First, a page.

Eel production going swimmingly for 35 years
The rapid increase in the number of recirculating aquaculture systems (RAS) being built or planned around the world might lead observers to think such technology is new.
But that’s far from the case, at least in the world of eel production. Valenciana de Acuicultura (ValAqua), sited in Puzol, north of Valencia, Spain began eel farming in its RAS in 1986 and has been in full operation ever since.
The annual production is 400 tonnes of eels, with an average weight of more than 150 grams. A third goes to the domestic market, while the rest goes to other European Union countries, especially the Netherlands, Italy, France and Portugal.
“We have developed the RAS technology over the years,” said company director Rodolfo Barrera, who added that eels are well-suited to RAS.
Other species have also been produced, in seawater and freshwater, such as sea bream, sea bass, sturgeon, tench, tilapia and arapaima, as well as aquarium fish.
So-called supermale (YY) populations of Nile tilapia are also maintained for breeding. These have been selected by the University of Swansea in Wales through multiple crosses, and have the quality of having two Y chromosomes, so all their offspring will be genetically male.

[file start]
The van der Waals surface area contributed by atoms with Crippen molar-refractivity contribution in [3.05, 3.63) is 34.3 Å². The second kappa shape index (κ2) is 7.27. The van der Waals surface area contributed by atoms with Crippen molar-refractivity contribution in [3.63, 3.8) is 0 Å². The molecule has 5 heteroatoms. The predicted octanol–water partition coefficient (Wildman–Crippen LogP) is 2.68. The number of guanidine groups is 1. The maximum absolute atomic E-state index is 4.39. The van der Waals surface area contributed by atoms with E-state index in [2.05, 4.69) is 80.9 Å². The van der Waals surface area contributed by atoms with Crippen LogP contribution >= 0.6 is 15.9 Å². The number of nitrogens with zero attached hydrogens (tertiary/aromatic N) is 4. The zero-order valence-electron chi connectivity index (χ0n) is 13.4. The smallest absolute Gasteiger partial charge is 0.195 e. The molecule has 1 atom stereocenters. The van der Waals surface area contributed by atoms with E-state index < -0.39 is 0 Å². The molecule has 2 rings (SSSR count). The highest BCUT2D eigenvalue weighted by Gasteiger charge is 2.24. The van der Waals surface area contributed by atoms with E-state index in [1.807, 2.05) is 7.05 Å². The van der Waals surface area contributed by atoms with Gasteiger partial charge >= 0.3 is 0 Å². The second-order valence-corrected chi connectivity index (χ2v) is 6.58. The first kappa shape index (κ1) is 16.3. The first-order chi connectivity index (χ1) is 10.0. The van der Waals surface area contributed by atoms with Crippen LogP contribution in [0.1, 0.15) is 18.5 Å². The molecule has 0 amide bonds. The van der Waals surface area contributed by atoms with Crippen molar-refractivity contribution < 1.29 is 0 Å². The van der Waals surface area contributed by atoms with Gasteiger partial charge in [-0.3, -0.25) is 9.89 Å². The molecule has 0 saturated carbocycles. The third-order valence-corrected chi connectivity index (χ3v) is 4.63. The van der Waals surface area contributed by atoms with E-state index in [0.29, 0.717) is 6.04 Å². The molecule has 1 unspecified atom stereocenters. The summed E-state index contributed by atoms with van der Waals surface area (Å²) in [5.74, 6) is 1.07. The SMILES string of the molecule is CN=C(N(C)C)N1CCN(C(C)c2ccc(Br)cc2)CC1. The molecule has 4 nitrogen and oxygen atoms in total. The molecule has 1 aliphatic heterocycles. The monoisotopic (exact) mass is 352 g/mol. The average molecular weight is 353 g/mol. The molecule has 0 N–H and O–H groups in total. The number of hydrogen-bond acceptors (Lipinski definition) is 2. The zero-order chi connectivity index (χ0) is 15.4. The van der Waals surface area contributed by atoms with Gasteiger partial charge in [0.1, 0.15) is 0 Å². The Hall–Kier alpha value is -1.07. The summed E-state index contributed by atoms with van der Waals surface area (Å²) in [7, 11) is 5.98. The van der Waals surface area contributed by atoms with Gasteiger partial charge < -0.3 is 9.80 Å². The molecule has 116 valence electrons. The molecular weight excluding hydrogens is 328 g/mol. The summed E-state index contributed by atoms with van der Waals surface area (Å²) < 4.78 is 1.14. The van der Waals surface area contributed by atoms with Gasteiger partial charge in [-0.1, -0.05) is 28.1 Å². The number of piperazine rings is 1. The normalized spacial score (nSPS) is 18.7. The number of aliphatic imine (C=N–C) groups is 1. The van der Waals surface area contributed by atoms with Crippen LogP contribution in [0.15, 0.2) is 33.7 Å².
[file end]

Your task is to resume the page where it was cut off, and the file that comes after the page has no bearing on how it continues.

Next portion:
When ValAqua acquires wild fingerlings, it must adhere to strict EU requirements. To comply with regulations, several hundred thousand small eels are released each year into waterways where eel populations are reduced.
“We believe in sustainable aquaculture, and we are environmentally conscious,” said Barrera. “We also meet extremely strict requirements for our emissions. A complete water treatment plant is responsible for its purification using activated sludge. All waste is managed according to the environmental compliance programme.”
Oxygen supply is fundamental, and a total of 2,000 metres of new oxygen diffusers from Bio Marine in Surnadal, Norway are now being installed in 200 shallow breeding tanks.
It is difficult to efficiently add oxygen in such conditions, and ValAqua has chosen a diffuser design that has a lot of very small holes per square centimetre.
“The small holes provide maximum efficiency generating a multitude of fine bubbles,” said Barrera. “We have seen that the holes do not block over time and the tube maintains flexibility. We have experience with EPDM (an extremely durable synthetic rubber), and we know that neither the eel nor the characteristics of our water spoil this type of material.”
“We have designed a model for this plant that we carefully tested for efficiency and effectiveness before shipping a sample batch,” said Bio Marine’s Nils Hovden.
“After weeks of testing, the diffuser was approved. We see that different species and operating systems each require their own solutions.”